At 5:30pm local time residents near the northern town of Mazsalaca (Latvia) reported seeing something fall from the sky and set fire on the ground. Firefighters rushed to the farm and concluded that the impact must have come from the air and was the work of a meteorite.
But today (Tuesday), the spokesman for telephone company Tele2 admitted that the alleged meteorite crash was a publicity stunt intended to “inspire Latvia” and give the world a rest from the economic crisis headlines about the Baltic state’s economic crisis.
Scientists had rushed to investigate the 27ft (9m) wide and 9ft (3m) deep hole, while military units cordoned off the area and tested for radioactivity.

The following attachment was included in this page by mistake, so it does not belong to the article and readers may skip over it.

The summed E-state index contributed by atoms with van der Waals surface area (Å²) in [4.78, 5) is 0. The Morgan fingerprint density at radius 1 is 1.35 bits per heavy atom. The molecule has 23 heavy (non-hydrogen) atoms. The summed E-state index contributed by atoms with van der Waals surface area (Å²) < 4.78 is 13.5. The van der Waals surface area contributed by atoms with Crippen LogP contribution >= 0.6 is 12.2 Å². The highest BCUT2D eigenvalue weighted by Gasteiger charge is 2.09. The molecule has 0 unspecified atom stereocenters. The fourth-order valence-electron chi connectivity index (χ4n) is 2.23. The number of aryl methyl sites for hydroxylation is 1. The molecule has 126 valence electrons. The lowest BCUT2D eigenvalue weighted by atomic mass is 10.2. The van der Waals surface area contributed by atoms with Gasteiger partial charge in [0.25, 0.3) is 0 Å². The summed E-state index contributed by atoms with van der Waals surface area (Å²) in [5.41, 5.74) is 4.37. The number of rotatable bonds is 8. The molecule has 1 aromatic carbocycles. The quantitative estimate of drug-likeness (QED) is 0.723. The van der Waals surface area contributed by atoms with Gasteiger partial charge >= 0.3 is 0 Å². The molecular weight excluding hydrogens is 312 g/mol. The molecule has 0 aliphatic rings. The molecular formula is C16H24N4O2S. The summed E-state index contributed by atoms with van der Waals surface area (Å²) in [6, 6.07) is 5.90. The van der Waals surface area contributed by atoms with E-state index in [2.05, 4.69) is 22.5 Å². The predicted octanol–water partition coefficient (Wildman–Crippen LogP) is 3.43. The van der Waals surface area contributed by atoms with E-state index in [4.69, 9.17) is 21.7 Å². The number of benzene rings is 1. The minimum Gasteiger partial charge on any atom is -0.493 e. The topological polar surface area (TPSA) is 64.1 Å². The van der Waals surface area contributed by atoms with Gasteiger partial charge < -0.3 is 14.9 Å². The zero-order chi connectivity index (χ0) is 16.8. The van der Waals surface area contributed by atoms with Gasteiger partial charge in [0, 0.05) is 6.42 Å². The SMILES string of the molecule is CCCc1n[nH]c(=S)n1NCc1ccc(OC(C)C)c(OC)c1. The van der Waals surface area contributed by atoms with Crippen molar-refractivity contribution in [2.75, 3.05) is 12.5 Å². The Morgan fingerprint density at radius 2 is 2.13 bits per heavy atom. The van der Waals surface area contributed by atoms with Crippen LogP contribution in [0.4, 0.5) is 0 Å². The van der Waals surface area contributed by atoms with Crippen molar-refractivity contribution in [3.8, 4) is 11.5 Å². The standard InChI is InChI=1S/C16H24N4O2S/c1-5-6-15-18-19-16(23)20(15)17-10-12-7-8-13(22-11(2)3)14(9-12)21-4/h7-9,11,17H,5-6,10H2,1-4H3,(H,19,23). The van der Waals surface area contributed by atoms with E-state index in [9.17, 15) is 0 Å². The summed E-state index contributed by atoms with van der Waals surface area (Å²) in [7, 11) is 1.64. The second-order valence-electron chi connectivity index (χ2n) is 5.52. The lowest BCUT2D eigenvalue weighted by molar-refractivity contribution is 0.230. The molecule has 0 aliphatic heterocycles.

But after closer analysis, experts said the hole was too tidy and had to have been made by humans.
He said the firm would reimburse the cash-strapped emergency services who had rushed to the scene.
But Interior Minister Linda Murniece dubbed the stunt a “cynical mockery”.
Latvian authorities said the cost of calling out firefighters, police, the army and scientists was at least 2,000 lats (2,800 euros, 4,250 dollars).
Earlier Monday, police had warned that they would launch a criminal investigation if the alleged meteorite strike near the small northern Latvian town of Mazsalaca was a hoax.